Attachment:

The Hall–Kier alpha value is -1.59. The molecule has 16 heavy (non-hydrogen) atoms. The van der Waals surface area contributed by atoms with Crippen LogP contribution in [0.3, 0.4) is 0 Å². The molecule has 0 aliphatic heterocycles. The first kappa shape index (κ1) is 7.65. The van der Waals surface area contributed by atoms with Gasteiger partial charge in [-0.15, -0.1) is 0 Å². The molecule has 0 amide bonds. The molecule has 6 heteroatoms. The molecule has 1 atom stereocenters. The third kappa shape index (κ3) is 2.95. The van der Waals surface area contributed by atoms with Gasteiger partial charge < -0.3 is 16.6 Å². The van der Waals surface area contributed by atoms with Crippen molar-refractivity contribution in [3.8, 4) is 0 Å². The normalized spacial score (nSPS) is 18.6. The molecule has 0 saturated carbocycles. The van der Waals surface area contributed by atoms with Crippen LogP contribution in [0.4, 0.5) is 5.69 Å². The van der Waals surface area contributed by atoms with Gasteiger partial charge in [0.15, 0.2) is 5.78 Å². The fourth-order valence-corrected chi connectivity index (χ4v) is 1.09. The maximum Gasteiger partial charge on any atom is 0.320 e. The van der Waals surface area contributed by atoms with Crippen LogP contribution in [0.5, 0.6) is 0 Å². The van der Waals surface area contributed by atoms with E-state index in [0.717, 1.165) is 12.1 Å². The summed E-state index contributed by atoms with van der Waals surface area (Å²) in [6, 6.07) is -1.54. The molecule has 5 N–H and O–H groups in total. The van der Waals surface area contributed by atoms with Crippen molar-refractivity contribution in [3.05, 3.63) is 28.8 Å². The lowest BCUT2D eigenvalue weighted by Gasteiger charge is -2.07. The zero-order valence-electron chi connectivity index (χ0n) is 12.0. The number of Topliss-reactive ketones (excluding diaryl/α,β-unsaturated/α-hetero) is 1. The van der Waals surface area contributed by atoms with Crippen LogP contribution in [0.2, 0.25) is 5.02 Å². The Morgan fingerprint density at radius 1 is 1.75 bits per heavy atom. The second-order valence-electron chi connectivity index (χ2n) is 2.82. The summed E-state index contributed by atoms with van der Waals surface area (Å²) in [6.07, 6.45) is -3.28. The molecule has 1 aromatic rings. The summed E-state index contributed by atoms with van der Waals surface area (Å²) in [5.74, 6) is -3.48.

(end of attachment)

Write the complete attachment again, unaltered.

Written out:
The Hall–Kier alpha value is -1.59. The molecule has 16 heavy (non-hydrogen) atoms. The van der Waals surface area contributed by atoms with Crippen LogP contribution in [0.3, 0.4) is 0 Å². The molecule has 0 aliphatic heterocycles. The first kappa shape index (κ1) is 7.65. The van der Waals surface area contributed by atoms with Gasteiger partial charge in [-0.15, -0.1) is 0 Å². The molecule has 0 amide bonds. The molecule has 6 heteroatoms. The molecule has 1 atom stereocenters. The third kappa shape index (κ3) is 2.95. The van der Waals surface area contributed by atoms with Gasteiger partial charge < -0.3 is 16.6 Å². The van der Waals surface area contributed by atoms with Crippen molar-refractivity contribution in [3.8, 4) is 0 Å². The normalized spacial score (nSPS) is 18.6. The molecule has 0 saturated carbocycles. The van der Waals surface area contributed by atoms with Crippen LogP contribution in [0.4, 0.5) is 5.69 Å². The van der Waals surface area contributed by atoms with Gasteiger partial charge in [0.15, 0.2) is 5.78 Å². The fourth-order valence-corrected chi connectivity index (χ4v) is 1.09. The maximum Gasteiger partial charge on any atom is 0.320 e. The van der Waals surface area contributed by atoms with Crippen LogP contribution in [0.5, 0.6) is 0 Å². The van der Waals surface area contributed by atoms with E-state index in [0.717, 1.165) is 12.1 Å². The summed E-state index contributed by atoms with van der Waals surface area (Å²) in [6, 6.07) is -1.54. The molecule has 5 N–H and O–H groups in total. The van der Waals surface area contributed by atoms with Crippen molar-refractivity contribution in [3.05, 3.63) is 28.8 Å². The lowest BCUT2D eigenvalue weighted by Gasteiger charge is -2.07. The zero-order valence-electron chi connectivity index (χ0n) is 12.0. The number of Topliss-reactive ketones (excluding diaryl/α,β-unsaturated/α-hetero) is 1. The van der Waals surface area contributed by atoms with Crippen LogP contribution in [0.2, 0.25) is 5.02 Å². The Morgan fingerprint density at radius 1 is 1.75 bits per heavy atom. The second-order valence-electron chi connectivity index (χ2n) is 2.82. The summed E-state index contributed by atoms with van der Waals surface area (Å²) in [6.07, 6.45) is -3.28. The molecule has 1 aromatic rings. The summed E-state index contributed by atoms with van der Waals surface area (Å²) in [5.74, 6) is -3.48.